Ikenobo’s IkebanaIkenobo is said to be the origin of ikebana, the Japanese art of flower arrangement
Senko Ikenobo is Headmaster Designate of Ikenobo and emphasised her life on Ikenobo ikebana. From 2012, , Senko Ikenobo started to take a pilgrimage to 33 temples in West Japan and performed flower offering ceremonies in commemoration of the sacrifice and recover from all disasters. In 2013, she visited Boston and New York, U.S.A. on the occasion of the Ikenobo Ikebana 550th Year, conducting ikebana workshop at Harvard University and performed a floral offering ceremony at United Nations Headquarters.
Ikenobo’s Ikebana evolved over the centuries as each age brought new challenges for ikebana to express the spirit of time. Today’s styles include “Rikka”, “Shoka”, and modern “Free Style”.
Rikka’s origin lies in the 15th century tatehana style. Reaching full flower in the 17th century. The study continues today of both traditional shofutai style and the new rikka shimputai style. Rikka’s basic parts are arranged with many contrasting but complementary materials, expressing the beauty of a natural landscape. Hidden within the principles of this ikebana style is surprisingly fertile ground for variation and adaptation to contemporary environment.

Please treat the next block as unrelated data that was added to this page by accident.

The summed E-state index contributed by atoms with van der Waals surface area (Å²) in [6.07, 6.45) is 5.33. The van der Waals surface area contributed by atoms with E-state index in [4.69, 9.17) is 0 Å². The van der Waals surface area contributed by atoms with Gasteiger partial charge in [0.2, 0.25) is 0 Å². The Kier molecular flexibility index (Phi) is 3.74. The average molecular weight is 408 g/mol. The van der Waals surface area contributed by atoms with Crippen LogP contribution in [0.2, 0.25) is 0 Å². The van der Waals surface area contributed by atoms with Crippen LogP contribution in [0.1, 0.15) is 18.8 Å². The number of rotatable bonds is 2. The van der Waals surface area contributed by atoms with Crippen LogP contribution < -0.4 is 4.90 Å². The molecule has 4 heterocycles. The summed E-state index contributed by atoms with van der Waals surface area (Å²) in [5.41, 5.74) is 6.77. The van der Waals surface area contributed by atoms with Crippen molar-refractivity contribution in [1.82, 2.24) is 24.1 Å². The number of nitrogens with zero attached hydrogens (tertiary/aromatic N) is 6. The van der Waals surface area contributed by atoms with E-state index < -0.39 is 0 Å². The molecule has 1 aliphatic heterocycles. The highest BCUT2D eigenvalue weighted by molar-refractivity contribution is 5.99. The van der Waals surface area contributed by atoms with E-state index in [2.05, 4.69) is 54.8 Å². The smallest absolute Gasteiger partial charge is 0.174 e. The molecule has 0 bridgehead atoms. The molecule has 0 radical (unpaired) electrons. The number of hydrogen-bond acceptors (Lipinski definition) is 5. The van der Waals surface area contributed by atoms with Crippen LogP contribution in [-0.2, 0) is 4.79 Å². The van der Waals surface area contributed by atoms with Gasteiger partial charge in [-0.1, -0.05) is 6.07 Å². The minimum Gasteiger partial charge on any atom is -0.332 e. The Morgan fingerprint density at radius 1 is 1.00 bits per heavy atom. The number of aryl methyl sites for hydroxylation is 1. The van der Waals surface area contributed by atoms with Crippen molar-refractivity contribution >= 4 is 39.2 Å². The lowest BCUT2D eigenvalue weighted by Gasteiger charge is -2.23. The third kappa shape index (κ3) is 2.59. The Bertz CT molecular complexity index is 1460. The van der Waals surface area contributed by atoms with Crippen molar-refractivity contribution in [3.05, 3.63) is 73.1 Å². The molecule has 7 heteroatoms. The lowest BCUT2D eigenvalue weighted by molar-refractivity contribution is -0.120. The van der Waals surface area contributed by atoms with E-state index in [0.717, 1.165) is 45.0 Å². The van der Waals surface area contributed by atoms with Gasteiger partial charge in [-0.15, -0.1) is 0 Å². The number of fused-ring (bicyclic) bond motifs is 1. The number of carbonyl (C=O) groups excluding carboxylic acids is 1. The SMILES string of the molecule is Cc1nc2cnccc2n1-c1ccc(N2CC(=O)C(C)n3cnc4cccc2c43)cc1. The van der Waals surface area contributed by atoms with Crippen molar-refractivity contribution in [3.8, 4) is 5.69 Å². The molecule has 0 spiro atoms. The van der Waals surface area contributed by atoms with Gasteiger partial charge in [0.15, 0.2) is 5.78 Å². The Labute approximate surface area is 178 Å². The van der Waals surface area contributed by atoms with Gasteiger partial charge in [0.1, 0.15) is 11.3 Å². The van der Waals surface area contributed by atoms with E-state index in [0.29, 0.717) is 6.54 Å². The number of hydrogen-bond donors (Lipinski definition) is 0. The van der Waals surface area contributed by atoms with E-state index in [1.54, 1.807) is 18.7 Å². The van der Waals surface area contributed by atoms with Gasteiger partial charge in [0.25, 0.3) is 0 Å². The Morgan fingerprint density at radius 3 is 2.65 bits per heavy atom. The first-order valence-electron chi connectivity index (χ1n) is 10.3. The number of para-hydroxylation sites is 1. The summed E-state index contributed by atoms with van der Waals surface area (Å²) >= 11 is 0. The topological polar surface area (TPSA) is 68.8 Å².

Shoka’s origins are in the simpler ikebana of the 18th century and formulised in the 19th century. Shoka shofutai’s three main branches, shin, soe and tai, form a unity which expresses life’s perpetual change and renewal. It gives the impression of beauty and grace. Shoku shimputai which is a newer style, has a bright and modern feeling. The two main parts, shu and yo, respond to each other with contrasting and harmonious qualities. A third part, ashirai, is often added as a finishing touch.
Free style is the most recent to emerge from Ikenobo’s long tradition. As a more personal expression, it is suited to a contemporary environment and tastes as it divides into naturalistic style as well as a more design-like style. While still respecting the beauty and essential qualities of each material, the arranger has unlimited possibilities to convey an effect or mood.
Ikenobo is said to be the origin of ikebana. The predecessors in ikebana felt that flowers were not only beautiful but that they could reflect the passing of time and the feelings in their own hearts. Rather than simply re-creating the shape a plant had in nature, Ikenobo creates with leaves, branches and flowers a new form which holds the impression of a plant’s beauty. Ikenobo’s spirit has spread not only in Japan but throughout the world.
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